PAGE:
• Thus, presence of the cervix does not appear to be necessary for oncogenic HPV to infect the genital tract. (See "Cervical cancer screening tests: Techniques for cervical cytology and human papillomavirus testing", section on 'HPV testing'.)
  • The disparity between the relatively high incidence of CIN and rarity of VaIN in women who test positive for HPV may be due to increased susceptibility of the metaplastic transformation zone of the cervix to oncogenic stimuli. By contrast, the mature, stable, squamous epithelium of the vagina may be less vulnerable to the same stimuli[6].
  • Women who have been exposed to diethylstilbestrol (DES) in utero often have squamous metaplasia of the vagina instead of normal columnar epithelium; this observation may explain the increased incidence of VaIN noted in some studies of these women[7].
  • Women who have the human papillomavirus (HPV) are more likely than other women to develop this rare cancer.
  • Women who have been infected with herpes simplex virusare also at higher risk for vaginal cancer.
  • If a woman’s mother took a medicine called diethylstilbestrol (DES) when she was pregnant between 1940 and 1971.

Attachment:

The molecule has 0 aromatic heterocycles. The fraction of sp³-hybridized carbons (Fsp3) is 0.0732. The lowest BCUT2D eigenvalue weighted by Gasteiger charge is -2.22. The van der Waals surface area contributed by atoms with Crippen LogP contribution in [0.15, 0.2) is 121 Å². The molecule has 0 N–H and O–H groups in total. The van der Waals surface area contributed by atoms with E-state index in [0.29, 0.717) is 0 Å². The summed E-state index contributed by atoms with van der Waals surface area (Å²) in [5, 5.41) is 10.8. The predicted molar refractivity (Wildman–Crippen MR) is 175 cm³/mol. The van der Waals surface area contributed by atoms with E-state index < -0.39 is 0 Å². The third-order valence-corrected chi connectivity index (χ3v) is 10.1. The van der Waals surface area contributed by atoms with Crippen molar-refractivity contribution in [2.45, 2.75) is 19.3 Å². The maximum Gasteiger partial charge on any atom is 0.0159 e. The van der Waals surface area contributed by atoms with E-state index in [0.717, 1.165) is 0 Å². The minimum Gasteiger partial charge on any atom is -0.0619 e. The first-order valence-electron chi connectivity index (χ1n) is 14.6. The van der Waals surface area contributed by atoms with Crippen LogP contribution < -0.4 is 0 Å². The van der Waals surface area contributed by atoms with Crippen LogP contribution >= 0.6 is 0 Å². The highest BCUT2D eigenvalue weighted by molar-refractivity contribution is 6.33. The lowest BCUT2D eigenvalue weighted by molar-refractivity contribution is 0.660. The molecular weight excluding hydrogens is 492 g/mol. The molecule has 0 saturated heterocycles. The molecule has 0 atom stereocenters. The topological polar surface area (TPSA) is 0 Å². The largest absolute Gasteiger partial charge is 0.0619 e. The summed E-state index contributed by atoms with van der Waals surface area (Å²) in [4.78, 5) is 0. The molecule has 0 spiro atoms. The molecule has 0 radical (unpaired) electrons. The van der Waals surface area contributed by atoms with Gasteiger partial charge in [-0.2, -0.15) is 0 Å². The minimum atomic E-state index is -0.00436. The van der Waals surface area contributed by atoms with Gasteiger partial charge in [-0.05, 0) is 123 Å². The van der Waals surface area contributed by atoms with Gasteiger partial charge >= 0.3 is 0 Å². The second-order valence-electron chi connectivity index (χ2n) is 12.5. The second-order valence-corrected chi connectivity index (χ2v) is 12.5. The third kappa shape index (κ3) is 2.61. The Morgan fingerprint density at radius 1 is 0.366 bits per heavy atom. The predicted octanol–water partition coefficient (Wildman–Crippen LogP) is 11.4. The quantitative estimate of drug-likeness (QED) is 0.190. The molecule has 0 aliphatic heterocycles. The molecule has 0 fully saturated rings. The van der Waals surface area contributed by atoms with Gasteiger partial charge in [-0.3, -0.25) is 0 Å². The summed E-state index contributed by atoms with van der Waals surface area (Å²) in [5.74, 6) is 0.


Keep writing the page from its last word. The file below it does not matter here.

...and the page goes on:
• Women whose mothers took DES – known as DES daughters – develop clear-cell adenocarcinomaof the vagina or cervix more often than women in the general population.
  • Lesions characteristically arise from the posterior wall of the upper third of the vagina. The common patterns of disease are:


  1. Creasman WT, Rutledge F (March 1972). "Carcinoma in situ of the cervix. An analysis of 861 patients". Obstet Gynecol. 39 (3): 373–80. PMID 5019309.
  2. Aho M, Vesterinen E, Meyer B, Purola E, Paavonen J (July 1991). "Natural history of vaginal intraepithelial neoplasia". Cancer. 68 (1): 195–7. PMID 2049744.
  3. Sturgeon SR, Curtis RE, Johnson K, Ries L, Brinton LA (March 1996). "Second primary cancers after vulvar and vaginal cancers". Am. J. Obstet. Gynecol. 174 (3): 929–33. PMID 8633671.
  4. Matsukura T, Sugase M (March 1995). "Identification of genital human papillomaviruses in cervical biopsy specimens: segregation of specific virus types in specific clinicopathologic lesions". Int. J. Cancer. 61 (1): 13–22. PMID 7705925.
  5. Castle PE, Schiffman M, Bratti MC, Hildesheim A, Herrero R, Hutchinson ML, Rodriguez AC, Wacholder S, Sherman ME, Kendall H, Viscidi RP, Jeronimo J, Schussler JE, Burk RD (August 2004). "A population-based study of vaginal human papillomavirus infection in hysterectomized women". J. Infect. Dis. 190 (3): 458–67. doi:10.1086/421916. PMID 15243917.
  6. Schneider A, de Villiers EM, Schneider V (September 1987). "Multifocal squamous neoplasia of the female genital tract: significance of human papillomavirus infection of the vagina after hysterectomy". Obstet Gynecol. 70 (3 Pt 1): 294–8. PMID 2819794.
  7. Bornstein J, Adam E, Adler-Storthz K, Kaufman RH (January 1988). "Development of cervical and vaginal squamous cell neoplasia as a late consequence of in utero exposure to diethylstilbestrol". Obstet Gynecol Surv. 43 (1): 15–21. PMID 2829071.